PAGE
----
Performance Documentation and Preservation in an Online Environment
Theatre Library Association held its Symposium on October 10, 2003 at The New York Public Library for the Performing Arts at Lincoln Center. We believe this was the first conference ever dedicated to documentation of performing arts resources in a virtual environment. Generous funding from the Gladys Krieble Delmas Foundation and the Shubert Foundation helped make our Symposium truly international in scope, facilitating honoraria and travel stipends for illustrious practitioners from the British Isles.
Over 127 individuals attended the Symposium, including archivists, curators, educators, librarians, practitioners, scholars, and students. Our intent, in part, was to facilitate a sophisticated dialogue on performing arts documentation and preservation issues between theatre practitioners and representatives from the museum world, who presented several innovative models for capturing installation and new media works. Eighteen months in the planning, response to the Symposium was overwhelmingly positive. Registrants found it stimulating and thought-provoking – several commented it was the best conference they had attended in years.
Linda Tadic of ARTstor was the Keynote speaker, who got us off to an energetic start by discussing misconceptions and challenges of digital preservation projects. She also succinctly framed the major themes of the day. The morning panel, Performing Arts Online, featured presentations from Gertrude Stein Repertory Theatre, an online performance company; Global Performing Arts Consortium, an ambitious database featuring visual images and streaming video from international companies and repositories in Japan, Malaysia, and Russia; and Virtual Vaudeville, David Saltz’s fascinating reconstruction of vaudeville routines, contextualized in historic theatres with representative audience members.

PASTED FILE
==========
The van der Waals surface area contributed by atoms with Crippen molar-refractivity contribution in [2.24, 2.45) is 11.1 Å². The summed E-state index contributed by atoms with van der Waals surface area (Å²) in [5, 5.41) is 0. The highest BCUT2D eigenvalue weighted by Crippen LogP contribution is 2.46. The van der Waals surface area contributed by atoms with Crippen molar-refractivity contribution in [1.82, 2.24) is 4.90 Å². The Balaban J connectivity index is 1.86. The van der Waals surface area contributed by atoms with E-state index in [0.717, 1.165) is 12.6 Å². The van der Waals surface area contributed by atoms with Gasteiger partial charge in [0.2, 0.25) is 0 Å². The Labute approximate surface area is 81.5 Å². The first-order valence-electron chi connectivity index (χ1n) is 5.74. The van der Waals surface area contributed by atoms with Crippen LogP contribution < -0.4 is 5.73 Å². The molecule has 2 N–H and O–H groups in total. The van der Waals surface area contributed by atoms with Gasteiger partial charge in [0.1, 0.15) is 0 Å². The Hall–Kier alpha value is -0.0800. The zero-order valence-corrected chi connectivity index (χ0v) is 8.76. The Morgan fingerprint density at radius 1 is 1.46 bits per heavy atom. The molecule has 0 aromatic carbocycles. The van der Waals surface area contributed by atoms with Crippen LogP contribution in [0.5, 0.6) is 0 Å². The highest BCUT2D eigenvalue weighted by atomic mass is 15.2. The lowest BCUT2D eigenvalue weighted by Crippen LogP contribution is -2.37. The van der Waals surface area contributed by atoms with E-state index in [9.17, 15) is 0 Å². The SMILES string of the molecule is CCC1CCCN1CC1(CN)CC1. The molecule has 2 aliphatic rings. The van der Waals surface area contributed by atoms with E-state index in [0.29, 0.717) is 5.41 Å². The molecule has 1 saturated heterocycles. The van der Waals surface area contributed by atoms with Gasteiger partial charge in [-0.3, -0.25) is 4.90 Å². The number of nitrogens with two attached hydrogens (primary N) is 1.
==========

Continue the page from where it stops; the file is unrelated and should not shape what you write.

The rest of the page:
The afternoon panel, Virtually Across the Pond, introduced our guests from the United Kingdom: Catherine Owen of Performing Arts Data Service, in an informative talk on the challenges of sustaining projects with short-term funding; Barry Smith’s evocative filmed documentation of the wild avant garde performance scene in London; and Hugh Denard’s Theatron, captivating three-dimensional reconstructions of ancient Greek theatres based on archeological evidence.
The final panel, Digital Preservation: Paradigms and Partnerships, concentrated on visual arts approaches to documenting and preserving performance. Richard Rinehart of Berkeley Art Museum spoke about interpretation questions when “restaging” temporal or digital-based art, and Jon Ippolito of the Guggenheim Museum presented the Variable Media Network, in which artists submit detailed instructions for future representations of their work. Howard Besser of New York University’s Moving Image Archiving and Preservation program offered remarks on the instability of the digital medium, with recommended approaches for saving information. Ann Doyle of Internet2 concluded the afternoon with an exciting demonstration of simultaneous, multi-site performance venues.
Theatre Library Association constructed a comprehensive website, both to market the Symposium, as well as to include synopses and presentation slides. Responding to the overall theme of documentation, we are presently collecting Symposium Proceedings, which will be published in our occasional journal, Performing Arts Resources, sometime in 2004.
Additional objectives of the Symposium were to produce another independent conference for Theatre Library Association, enhance visibility of the organization, increase membership, and reach out to a broader performing arts constituency. Given the enthusiastic response of the audience – as well as support from Executive Board members, many of whom had little exposure to these cutting-edge issues – we can feel justifiably proud of producing this landmark event at Lincoln Center.
Kenneth Schlesinger,Symposium Co-Chair
To view the program agenda, click here.
Theatre Library Association Symposium was made possible through the generous
support of the Gladys Krieble Delmas Foundation and the Shubert Foundation. Back to Top Back to TLA
This Theatre Library Association Symposium was made possible through the generous support of the Gladys Krieble Delmas Foundation and the Shubert Foundation.
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Back to TLA